On Wednesday, the second day of the first formal peace talks between the warring parties in the deadly two-year battle in Ethiopia’s Tigray region began in South Africa.
The consultations in Pretoria, led by the African Union (AU), come after a recent spike in ferocious fighting that has startled the international community and raised concerns for civilians caught in the crossfire.
The meetings are taking place at the offices of South Africa’s foreign affairs ministry.
AFP journalists snapped Olusegun Obasanjo, the principal facilitator of the discussions and the AU Horn of Africa ambassador, as he arrived at the location on Wednesday morning. Obasanjo is a former president of Nigeria.
Uhuru Kenyatta, a former president of Kenya who is a member of the mediation team, and Phumzile Mlambo-Ngcuka, a former vice president of South Africa, were both seen entering the building.
Mike Hammer, a US special representative for the Horn of Africa, is also taking part in the negotiations.
According to the South African presidency, the Pretoria discussion, the first officially disclosed meetings between the adversaries, began on Monday and will last until Sunday.
Journalists, meanwhile, have been kept outside the venue’s surrounding gate, resulting in a media blackout.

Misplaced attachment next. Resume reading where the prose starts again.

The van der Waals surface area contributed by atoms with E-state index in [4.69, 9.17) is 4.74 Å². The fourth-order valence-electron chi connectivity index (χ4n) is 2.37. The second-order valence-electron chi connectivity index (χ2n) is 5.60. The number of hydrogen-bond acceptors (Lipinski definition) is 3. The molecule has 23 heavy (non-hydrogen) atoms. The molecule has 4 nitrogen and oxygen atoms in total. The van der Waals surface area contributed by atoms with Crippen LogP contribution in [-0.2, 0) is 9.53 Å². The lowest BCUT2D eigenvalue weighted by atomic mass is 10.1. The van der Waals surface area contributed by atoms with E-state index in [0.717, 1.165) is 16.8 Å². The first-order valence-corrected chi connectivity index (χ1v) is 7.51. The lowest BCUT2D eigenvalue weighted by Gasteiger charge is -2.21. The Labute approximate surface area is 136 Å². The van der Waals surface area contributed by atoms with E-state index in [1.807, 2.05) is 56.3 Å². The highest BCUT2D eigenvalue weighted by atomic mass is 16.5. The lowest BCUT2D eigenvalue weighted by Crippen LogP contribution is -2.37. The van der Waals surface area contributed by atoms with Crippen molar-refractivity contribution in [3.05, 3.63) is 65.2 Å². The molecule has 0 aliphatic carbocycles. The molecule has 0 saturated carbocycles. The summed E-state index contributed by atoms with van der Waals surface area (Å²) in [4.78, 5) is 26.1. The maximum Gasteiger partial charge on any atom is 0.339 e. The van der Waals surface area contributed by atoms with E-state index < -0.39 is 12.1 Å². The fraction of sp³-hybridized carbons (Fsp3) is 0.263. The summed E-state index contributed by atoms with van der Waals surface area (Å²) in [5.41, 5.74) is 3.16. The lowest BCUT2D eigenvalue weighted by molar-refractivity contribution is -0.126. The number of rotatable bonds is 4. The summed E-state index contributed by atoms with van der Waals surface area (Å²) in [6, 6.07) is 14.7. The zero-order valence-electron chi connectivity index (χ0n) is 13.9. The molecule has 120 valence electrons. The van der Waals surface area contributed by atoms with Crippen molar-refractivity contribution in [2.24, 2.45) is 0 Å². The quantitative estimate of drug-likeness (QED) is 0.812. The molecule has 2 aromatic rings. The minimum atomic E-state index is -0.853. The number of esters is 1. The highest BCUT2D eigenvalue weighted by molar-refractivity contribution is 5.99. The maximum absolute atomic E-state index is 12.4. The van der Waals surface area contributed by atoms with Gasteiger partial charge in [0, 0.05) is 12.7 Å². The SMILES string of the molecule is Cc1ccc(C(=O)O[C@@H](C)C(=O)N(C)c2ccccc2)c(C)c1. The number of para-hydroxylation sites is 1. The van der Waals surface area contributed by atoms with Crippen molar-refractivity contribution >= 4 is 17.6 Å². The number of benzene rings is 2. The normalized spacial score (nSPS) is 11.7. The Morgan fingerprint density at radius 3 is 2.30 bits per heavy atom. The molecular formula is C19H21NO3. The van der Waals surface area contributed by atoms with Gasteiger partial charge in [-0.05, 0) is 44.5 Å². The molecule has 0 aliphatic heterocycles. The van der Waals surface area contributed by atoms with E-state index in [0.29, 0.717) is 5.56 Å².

Negotiators from Prime Minister Abiy Ahmed’s government in Ethiopia and local authorities in war-torn Tigray spoke nearly two months to the day after fighting broke out again, shattering a five-month cease-fire.
The return of Eritrean forces to the battle has sparked concerns of additional atrocities against civilians. The international community has been pressing for a ceasefire, humanitarian access to Tigray where many people are starving, and a withdrawal of Eritrean forces.
Amnesty International demanded an investigation into the abuses on Wednesday, claiming that all parties involved had committed crimes against humanity.
According to Fisseha Tekle, an Amnesty expert on Ethiopia and Eritrea, “documented abuses of human rights violations… (including) rapes, sexual violence, lootings, torture, and extrajudicial killings.”
He stated at a news conference in Nairobi that “all the sides, Tigrayans, Amharas, and Eritreans, have perpetrated significant human rights violations, including crimes against humanity.”
Currently, he continued, “we are ruling out genocide, simply because the amount of evidence is not sufficient at this time.”